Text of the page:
Tuesday, September 29, 2015

A Soaking Setup for the Eastern U.S.

This has been a quiet tropical storm season so far, at least as far as systems affecting the U.S. mainland. That will likely change this week, but not quite in the way you might expect.

T.S. Joaquin became 10th named storm of the season late last night, developing from a depression that formed between the Bahamas and Bermuda on Sunday. Joaquin  sits about 405 miles northeast of the Bahamas as of Tuesday evening.

Currently, a healthy cold front is crossing through the middle of the country accompanied by a large rain shield.

Surface map and radar at 8:00 p.m. EDT September 29.
Associated with this cold front is a large trough of low pressure aloft that will likely stall along the Appalachians. A low pressure wave will move northeast along the cold front, producing rain, some of it heavy, from the mid-Atlantic through New England. That cold front should be moving off the east coast Wednesday night, but then will become stationary.  An upper level ridge extending more or less west to east from northern New England into the Atlantic will block the progression of the trough over the eastern U.S., and a closed low is forecast to form over the southeastern U.S. Thursday night.

Forecast 500 millibar map for Friday, October 2 at 8:00 a.m. EDT.
Meanwhile, T.S. Joaquin is currently forecast to reach hurricane strength and may make its closest approach to the east coast, possibly off North Carolina, Sunday morning. However, the forecast track of Joaquin is uncertain given the complexity of the upper level pattern over the eastern U.S. As of this post the models have not had a good handle on the situation and there is likely to be further adjustments to its track.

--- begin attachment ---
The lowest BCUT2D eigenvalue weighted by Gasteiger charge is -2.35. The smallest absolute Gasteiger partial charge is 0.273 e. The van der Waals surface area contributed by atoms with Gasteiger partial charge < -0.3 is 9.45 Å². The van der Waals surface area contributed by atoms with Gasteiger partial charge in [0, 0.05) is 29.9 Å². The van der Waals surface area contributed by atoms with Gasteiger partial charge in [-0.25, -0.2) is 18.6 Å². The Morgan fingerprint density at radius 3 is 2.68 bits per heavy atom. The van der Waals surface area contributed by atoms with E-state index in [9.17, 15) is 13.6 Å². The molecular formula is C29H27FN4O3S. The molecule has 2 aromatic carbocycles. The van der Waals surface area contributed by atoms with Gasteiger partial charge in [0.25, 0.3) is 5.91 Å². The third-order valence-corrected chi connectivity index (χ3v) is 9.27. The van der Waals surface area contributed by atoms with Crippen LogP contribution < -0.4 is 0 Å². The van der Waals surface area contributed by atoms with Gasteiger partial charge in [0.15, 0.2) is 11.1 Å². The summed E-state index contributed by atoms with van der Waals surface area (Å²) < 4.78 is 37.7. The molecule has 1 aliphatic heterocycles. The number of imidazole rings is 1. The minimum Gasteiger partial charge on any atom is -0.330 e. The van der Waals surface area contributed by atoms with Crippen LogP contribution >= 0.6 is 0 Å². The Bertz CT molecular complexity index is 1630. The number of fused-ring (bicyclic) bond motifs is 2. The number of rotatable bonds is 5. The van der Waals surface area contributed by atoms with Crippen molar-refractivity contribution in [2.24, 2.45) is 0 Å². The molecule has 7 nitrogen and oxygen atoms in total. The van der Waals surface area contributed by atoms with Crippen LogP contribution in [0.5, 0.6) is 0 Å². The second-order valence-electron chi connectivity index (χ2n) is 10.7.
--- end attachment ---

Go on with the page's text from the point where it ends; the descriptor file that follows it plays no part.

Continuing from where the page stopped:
Forecast positions for Tropical Storm Joaquin issued at 5:00 p.m. EDT September 29

So, we have a stalled upper level trough over the eastern U.S., a stationary front off the east coast at the surface, and an approaching tropical storm. All of this adds up to a potential significant heavy rain event along and east of the Appalachians from North Carolina into the Canadian Maritimes.

While Joaquin is not expected to make landfall, the counterclockwise circulation around the storm will be feeding moisture from the Atlantic west across the stationary front. That, combined with the stalled trough aloft tapping moisture from the Gulf of Mexico, will likely result in prolonged and heavy rain along the eastern seaboard. Forecast models are currently indicate that in excess of six inches of rain could accumulate by early next week.

A series of low pressure waves moving along the front on Wednesday and into Friday will produce the heaviest rain in the northeast and New England. Then the focus shifts to the mid-Atlantic region as moisture associated with T.S. Joaquin interacts with the stalled frontal boundary. Joaquin is expected to be eventually absorbed by the main trough aloft and will be reflected as another low pressure wave along the front. That combination will bring rain to the Northeast and New England through this weekend before high pressure takes over on Tuesday.

Quantitative Precipitation Forecasts for the three-day period ending 8:00 p.m. EDT Friday, October 2 (left), and the two-day forecast for the period ending 8:00 p.m. EDT Sunday, October 4 (right).

Quantitative Precipitation Forecast for the 7-day period ending 8:00 p.m. EDT Tuesday, October 6.

 Flood watches are already in place from the central Appalachians through New England through Wednesday. There is still is uncertainty in the how this situation will play out, so be sure to stay abreast of the latest forecasts and advisories if you are in any of the areas to be affected by this system.

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